The first order of business was a location meeting to begin deciding what would be required of the series’ most photogenic star: the city itself. Of the roughly 45 scenes in each episode, about half are shot in four days at Chelsea Piers, where the crew has built sets for recurring spaces like the squad room and the courtroom. But 22 locations must be found elsewhere.
According to Matthew Penn, an executive producer, the first question asked at the first preproduction meeting for each episode is: “What are the four toughest locations to get?” For “Melting Pot,” the trickiest location was probably the victim’s apartment, primarily because the opening scene called for her body to be spotted from an apartment across a street.
To find a pair of apartments with the right “Rear Window” relationship, members of the location department dove into their file cabinets, which contain dossiers on 23,000 locations in the metropolitan area. They came up with three promising pairs of apartments, two on the Upper West Side and one in Inwood. After checking out all three locations, the scouts settled on the Inwood choice, a co-op whose vacant apartments could provide locations for ancillary scenes.
But the decision presented a problem for Jean de Segonzac, the director of the episode. According to the script, the two teenagers who spot the hanging body do so while they are playing strip chess, and Mr. de Segonzac envisioned them as prep-school students living in a more upscale building than the one in which the victim was hanged. While scouting apartments in the Inwood co-op, however, Gary Weist, the production designer, assured Mr. de Segonzac with a chuckle that he would dress up the prep-school girl’s room “with the appropriate lacrosse equipment.”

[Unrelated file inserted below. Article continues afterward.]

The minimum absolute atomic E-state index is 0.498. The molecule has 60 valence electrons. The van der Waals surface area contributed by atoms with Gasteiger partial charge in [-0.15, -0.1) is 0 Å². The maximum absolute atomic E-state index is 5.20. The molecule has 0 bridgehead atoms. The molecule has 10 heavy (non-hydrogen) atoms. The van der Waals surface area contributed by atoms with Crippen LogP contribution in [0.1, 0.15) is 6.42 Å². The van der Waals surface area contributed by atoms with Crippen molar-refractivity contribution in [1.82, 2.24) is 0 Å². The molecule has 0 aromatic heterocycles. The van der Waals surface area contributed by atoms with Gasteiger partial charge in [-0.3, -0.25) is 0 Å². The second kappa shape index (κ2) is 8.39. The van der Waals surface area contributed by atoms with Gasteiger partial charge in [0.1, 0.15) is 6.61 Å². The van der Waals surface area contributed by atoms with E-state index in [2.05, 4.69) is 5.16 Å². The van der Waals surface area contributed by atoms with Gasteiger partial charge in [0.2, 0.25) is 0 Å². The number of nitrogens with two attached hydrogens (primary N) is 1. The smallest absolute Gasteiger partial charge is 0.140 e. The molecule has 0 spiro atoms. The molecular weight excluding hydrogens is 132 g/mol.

That was enough to satisfy Mr. de Segonzac. “You land with almost 100 people and a few tons of equipment,” he explained as he headed downstairs to inspect a gutted apartment that he hoped could serve as another location. “So it’s better to have it all in one place.”
In any event, Mr. de Segonzac said, he was excited about how the casting was going. The previous afternoon at Chelsea Piers, he had seen a young Latino actor named Reza Salazar who he thought would be excellent for the part of Julio, an illegal alien who admits to having fought with the murder victim.
“He had this tremendous feeling of vulnerability and confusion,” Mr. de Segonzac said. “We want to show that he’s done this terrible thing out of desperation, and if we cast a guy who looks like some kind of thug, it diminishes it.”
As Mr. de Segonzac spoke, the “Law & Order” casting notice for the Julio character was being disseminated on two Web logs, Gawker.com and Defamer.com, along with withering criticism about the entire enterprise of making a television episode inspired by the Shelly killing.
Noting that Ms. Shelly had appeared in a “Law & Order” episode seven years ago (playing a porn star involved in a murder conspiracy), Defamer accused the show of exploitation and surmised that its producers would not have much trouble casting the victim: “Maybe they’ve still got a headshot on file that they can send out to agencies to help them pull together this sure-to-be-classy hourlong tribute to their onetime dayplayer.”
Andrew Ostroy, Ms. Shelly’s husband, did not respond to two phone calls and two e-mail messages seeking comment for this article. “He’s made a blanket statement that he didn’t want to comment on the upcoming episode,” said Lisa Valladares, who works with Mr. Ostroy on the Adrienne Shelly Foundation, a nonprofit organization founded after her death to support female filmmakers.
From Life to Art, and Vice Versa
The filming of the detectives’ arrival at the scene of the hanging got under way in Inwood the morning of Jan. 22.